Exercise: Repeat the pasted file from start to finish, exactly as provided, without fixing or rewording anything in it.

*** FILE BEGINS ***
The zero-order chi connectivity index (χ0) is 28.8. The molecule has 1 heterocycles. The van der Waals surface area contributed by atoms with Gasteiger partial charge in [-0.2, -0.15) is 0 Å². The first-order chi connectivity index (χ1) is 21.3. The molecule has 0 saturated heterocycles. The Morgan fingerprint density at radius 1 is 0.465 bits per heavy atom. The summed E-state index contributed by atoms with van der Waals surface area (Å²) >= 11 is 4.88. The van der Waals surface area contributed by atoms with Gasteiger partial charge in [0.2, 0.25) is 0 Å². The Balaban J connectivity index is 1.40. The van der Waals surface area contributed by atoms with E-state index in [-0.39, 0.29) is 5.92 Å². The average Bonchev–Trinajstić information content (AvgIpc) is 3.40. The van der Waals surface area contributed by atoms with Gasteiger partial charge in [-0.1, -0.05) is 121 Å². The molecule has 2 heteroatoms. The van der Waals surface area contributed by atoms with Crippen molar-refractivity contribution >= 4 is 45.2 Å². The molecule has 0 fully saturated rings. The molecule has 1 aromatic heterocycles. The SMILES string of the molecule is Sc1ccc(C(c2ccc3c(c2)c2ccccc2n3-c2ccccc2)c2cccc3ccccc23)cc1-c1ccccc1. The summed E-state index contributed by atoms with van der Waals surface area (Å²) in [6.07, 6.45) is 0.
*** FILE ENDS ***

The zero-order chi connectivity index (χ0) is 28.8. The molecule has 1 heterocycles. The van der Waals surface area contributed by atoms with Gasteiger partial charge in [-0.2, -0.15) is 0 Å². The first-order chi connectivity index (χ1) is 21.3. The molecule has 0 saturated heterocycles. The Morgan fingerprint density at radius 1 is 0.465 bits per heavy atom. The summed E-state index contributed by atoms with van der Waals surface area (Å²) >= 11 is 4.88. The van der Waals surface area contributed by atoms with Gasteiger partial charge in [0.2, 0.25) is 0 Å². The Balaban J connectivity index is 1.40. The van der Waals surface area contributed by atoms with E-state index in [-0.39, 0.29) is 5.92 Å². The average Bonchev–Trinajstić information content (AvgIpc) is 3.40. The van der Waals surface area contributed by atoms with Gasteiger partial charge in [-0.1, -0.05) is 121 Å². The molecule has 2 heteroatoms. The van der Waals surface area contributed by atoms with Crippen molar-refractivity contribution >= 4 is 45.2 Å². The molecule has 0 fully saturated rings. The molecule has 1 aromatic heterocycles. The SMILES string of the molecule is Sc1ccc(C(c2ccc3c(c2)c2ccccc2n3-c2ccccc2)c2cccc3ccccc23)cc1-c1ccccc1. The summed E-state index contributed by atoms with van der Waals surface area (Å²) in [6.07, 6.45) is 0.